So, my Secret Santa left me a CD of bad dance music (labeled “Dean’s Special Sauce”) a random-ass limerick, and three puzzle pieces. Like all the other presents, it was signed “Love, Dean”. Um. Santa? Who are you, you shape-shifting vaguely slutty Christmas entity? WHO?

Is this my present?

At The Neos, we’re having a Secret Santa gift exchange (not to be confused with “Secret Schlomo” which is occurring where Boyfriend Jeff works at Jewish Children and Family Services). Anyways. The problem with the Neo office is that it’s already filled with random crap. For example: An orange balloon on the file cabinet. A piece of pink tulle behind the door. A Def Leppard album perched precariously atop a closet door frame. An empty cookie tin by the printer. A garbage bag full of wigs near the intern desk. So. On the first day of Secret Santa, I didn’t know if my present would blend in with all the other random crap lying around. I walked in with new eyes, and realized that if the Def Leppard album were my present, would I know? I took it down off the top of the closet door frame, took out the album itself, and found nothing.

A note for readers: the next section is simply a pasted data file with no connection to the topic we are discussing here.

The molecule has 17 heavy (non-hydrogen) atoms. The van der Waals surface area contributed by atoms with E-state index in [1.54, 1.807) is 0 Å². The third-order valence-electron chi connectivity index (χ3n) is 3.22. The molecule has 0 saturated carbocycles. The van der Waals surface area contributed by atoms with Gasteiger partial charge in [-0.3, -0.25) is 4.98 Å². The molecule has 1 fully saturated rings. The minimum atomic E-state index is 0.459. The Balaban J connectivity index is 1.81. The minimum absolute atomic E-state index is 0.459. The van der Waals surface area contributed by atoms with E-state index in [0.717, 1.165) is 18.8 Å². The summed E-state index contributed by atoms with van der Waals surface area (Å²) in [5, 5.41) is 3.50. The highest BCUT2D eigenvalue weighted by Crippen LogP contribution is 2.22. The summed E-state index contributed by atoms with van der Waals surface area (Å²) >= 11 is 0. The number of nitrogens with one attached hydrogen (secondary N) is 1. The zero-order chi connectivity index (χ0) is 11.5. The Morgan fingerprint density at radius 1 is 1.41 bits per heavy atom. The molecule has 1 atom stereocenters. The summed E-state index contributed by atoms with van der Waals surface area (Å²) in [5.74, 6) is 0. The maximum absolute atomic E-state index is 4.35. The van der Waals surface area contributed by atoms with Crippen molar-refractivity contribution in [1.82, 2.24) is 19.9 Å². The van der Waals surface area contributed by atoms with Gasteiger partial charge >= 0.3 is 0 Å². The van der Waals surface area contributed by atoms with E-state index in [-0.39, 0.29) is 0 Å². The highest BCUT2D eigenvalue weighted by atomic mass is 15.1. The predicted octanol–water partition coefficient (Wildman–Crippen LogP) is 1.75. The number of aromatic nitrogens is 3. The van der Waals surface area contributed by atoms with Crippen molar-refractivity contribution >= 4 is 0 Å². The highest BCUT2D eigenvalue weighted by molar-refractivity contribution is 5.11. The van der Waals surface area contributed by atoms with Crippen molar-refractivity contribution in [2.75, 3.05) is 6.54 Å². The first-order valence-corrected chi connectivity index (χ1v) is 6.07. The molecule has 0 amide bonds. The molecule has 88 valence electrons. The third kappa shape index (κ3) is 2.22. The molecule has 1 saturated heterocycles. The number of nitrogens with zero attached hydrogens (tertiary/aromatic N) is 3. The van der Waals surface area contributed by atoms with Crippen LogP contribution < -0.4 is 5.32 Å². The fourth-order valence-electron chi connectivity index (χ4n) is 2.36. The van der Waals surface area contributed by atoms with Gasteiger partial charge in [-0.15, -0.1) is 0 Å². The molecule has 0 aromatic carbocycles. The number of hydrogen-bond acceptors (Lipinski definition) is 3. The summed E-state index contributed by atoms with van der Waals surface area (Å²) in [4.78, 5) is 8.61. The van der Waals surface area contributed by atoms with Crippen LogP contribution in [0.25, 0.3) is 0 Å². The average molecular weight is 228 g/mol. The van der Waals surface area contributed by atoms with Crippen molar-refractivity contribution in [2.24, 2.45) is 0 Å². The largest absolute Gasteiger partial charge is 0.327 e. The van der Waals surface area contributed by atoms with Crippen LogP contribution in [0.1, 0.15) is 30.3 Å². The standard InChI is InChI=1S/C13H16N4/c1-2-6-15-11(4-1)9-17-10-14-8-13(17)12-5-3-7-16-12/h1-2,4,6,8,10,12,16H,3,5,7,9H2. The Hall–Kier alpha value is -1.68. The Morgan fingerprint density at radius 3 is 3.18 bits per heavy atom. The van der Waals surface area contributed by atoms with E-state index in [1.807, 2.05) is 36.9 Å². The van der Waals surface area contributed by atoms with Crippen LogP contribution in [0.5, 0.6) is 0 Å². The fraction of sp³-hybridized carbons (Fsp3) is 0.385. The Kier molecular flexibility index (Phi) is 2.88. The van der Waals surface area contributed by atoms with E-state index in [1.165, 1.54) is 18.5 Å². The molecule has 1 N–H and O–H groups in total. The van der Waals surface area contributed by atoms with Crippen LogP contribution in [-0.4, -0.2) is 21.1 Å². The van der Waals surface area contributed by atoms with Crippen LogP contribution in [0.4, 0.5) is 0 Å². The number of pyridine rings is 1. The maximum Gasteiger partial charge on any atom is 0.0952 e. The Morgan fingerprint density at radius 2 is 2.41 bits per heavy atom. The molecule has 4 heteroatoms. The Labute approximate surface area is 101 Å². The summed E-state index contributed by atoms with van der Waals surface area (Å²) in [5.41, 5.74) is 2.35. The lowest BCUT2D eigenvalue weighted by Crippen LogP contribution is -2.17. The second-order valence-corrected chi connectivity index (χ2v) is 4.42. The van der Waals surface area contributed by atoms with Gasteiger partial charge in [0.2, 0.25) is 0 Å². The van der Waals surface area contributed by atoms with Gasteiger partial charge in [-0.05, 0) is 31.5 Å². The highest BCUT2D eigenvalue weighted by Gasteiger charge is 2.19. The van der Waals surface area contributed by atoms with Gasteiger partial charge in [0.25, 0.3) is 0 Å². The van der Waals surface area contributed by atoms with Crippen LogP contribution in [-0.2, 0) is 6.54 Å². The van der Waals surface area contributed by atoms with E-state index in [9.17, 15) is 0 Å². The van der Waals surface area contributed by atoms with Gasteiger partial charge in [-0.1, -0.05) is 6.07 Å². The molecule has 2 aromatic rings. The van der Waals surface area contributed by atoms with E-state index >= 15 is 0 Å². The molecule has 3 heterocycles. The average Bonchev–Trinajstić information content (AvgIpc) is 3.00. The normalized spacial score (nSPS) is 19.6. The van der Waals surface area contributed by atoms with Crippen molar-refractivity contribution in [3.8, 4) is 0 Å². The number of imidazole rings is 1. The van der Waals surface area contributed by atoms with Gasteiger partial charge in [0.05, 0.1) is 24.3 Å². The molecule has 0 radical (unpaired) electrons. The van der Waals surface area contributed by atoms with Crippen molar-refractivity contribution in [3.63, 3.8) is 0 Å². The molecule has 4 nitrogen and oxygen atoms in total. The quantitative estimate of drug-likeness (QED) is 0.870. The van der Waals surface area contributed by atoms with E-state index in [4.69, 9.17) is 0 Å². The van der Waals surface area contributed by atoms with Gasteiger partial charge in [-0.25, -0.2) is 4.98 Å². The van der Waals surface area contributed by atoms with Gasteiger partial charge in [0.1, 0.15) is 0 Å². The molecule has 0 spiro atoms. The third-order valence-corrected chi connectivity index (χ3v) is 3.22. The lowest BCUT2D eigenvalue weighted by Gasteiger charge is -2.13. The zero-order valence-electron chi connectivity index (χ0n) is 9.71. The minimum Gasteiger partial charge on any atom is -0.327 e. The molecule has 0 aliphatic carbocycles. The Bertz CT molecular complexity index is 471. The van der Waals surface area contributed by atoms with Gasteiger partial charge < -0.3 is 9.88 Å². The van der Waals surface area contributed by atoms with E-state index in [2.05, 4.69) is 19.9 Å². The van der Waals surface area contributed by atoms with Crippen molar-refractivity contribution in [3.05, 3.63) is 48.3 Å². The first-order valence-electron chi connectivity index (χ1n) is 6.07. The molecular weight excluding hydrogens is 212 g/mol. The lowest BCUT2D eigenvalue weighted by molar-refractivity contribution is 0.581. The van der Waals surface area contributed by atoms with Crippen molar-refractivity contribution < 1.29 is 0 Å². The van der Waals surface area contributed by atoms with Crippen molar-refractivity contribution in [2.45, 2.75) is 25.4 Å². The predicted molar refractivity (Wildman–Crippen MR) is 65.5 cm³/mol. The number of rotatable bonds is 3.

Later, I found a piece of paper in my desk drawer marked “Neo-Futurist puzzle”. It was blank and paperclipped to it was a mailing label with a portion of an image on it. But it was signed “Love, Dean”. So I e-mailed Dean with the subject line “SANTA EMERGENCY” and asked if he’d put it in my desk drawer. No, he had not. I will keep my loyal readers posted.

Tree dead

The crazy thing about the aftermath of the big October storm in Buffalo was the trees. Driving around over Thanksgiving weekend, nearly every big tree was damaged in some way. Most of them were mangled in bizarre ways, with limbs half-missing, tops that were lopped off at odd angles, some with just a few branches remaining. They looked like some chain-saw killer had decided ENOUGH WITH THE TREES, and had taken to random chopping. My grandmother (on my mom’s side, not the Italian side), was making me tuna fish sandwiches and looking out the window at the big tree in the backyard. She said that some of the branches bent all the way to the ground under the weight of the snow, but the ones that couldn’t bend that far just snapped. I’ve been pondering the idea of “that which yields is not always weak,” and apparently it also applies to trees.